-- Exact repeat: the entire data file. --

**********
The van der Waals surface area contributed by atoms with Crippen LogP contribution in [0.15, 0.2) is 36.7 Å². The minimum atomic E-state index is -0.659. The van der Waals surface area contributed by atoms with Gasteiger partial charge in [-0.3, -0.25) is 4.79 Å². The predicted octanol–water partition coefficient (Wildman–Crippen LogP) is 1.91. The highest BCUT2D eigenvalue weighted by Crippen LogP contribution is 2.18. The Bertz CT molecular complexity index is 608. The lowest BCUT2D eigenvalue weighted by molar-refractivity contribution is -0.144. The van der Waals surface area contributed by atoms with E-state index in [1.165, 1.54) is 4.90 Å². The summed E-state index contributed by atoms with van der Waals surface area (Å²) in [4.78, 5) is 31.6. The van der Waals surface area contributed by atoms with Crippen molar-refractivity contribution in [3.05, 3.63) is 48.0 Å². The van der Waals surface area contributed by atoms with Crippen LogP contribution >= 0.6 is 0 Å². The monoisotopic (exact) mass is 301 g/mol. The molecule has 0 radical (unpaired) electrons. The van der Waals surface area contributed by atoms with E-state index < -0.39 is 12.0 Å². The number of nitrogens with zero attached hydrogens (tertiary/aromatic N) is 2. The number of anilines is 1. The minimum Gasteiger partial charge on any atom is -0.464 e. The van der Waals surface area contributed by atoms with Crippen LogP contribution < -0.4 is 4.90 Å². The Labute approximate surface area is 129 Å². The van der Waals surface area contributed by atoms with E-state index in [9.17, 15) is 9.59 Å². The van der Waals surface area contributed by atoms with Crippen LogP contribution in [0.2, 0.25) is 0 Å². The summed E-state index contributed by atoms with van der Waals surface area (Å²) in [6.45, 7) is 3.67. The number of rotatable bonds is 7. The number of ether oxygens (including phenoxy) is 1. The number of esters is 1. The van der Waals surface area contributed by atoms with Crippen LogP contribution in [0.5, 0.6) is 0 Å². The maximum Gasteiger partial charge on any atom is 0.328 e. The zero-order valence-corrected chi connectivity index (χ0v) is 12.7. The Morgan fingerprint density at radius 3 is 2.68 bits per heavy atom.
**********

The van der Waals surface area contributed by atoms with Crippen LogP contribution in [0.15, 0.2) is 36.7 Å². The minimum atomic E-state index is -0.659. The van der Waals surface area contributed by atoms with Gasteiger partial charge in [-0.3, -0.25) is 4.79 Å². The predicted octanol–water partition coefficient (Wildman–Crippen LogP) is 1.91. The highest BCUT2D eigenvalue weighted by Crippen LogP contribution is 2.18. The Bertz CT molecular complexity index is 608. The lowest BCUT2D eigenvalue weighted by molar-refractivity contribution is -0.144. The van der Waals surface area contributed by atoms with E-state index in [1.165, 1.54) is 4.90 Å². The summed E-state index contributed by atoms with van der Waals surface area (Å²) in [4.78, 5) is 31.6. The van der Waals surface area contributed by atoms with Crippen molar-refractivity contribution in [3.05, 3.63) is 48.0 Å². The van der Waals surface area contributed by atoms with Crippen LogP contribution >= 0.6 is 0 Å². The monoisotopic (exact) mass is 301 g/mol. The molecule has 0 radical (unpaired) electrons. The van der Waals surface area contributed by atoms with E-state index < -0.39 is 12.0 Å². The number of nitrogens with zero attached hydrogens (tertiary/aromatic N) is 2. The number of anilines is 1. The minimum Gasteiger partial charge on any atom is -0.464 e. The van der Waals surface area contributed by atoms with Crippen LogP contribution < -0.4 is 4.90 Å². The Labute approximate surface area is 129 Å². The van der Waals surface area contributed by atoms with E-state index in [9.17, 15) is 9.59 Å². The van der Waals surface area contributed by atoms with Crippen LogP contribution in [0.2, 0.25) is 0 Å². The summed E-state index contributed by atoms with van der Waals surface area (Å²) in [6.45, 7) is 3.67. The number of rotatable bonds is 7. The number of ether oxygens (including phenoxy) is 1. The number of esters is 1. The van der Waals surface area contributed by atoms with Crippen LogP contribution in [0.5, 0.6) is 0 Å². The maximum Gasteiger partial charge on any atom is 0.328 e. The zero-order valence-corrected chi connectivity index (χ0v) is 12.7. The Morgan fingerprint density at radius 3 is 2.68 bits per heavy atom.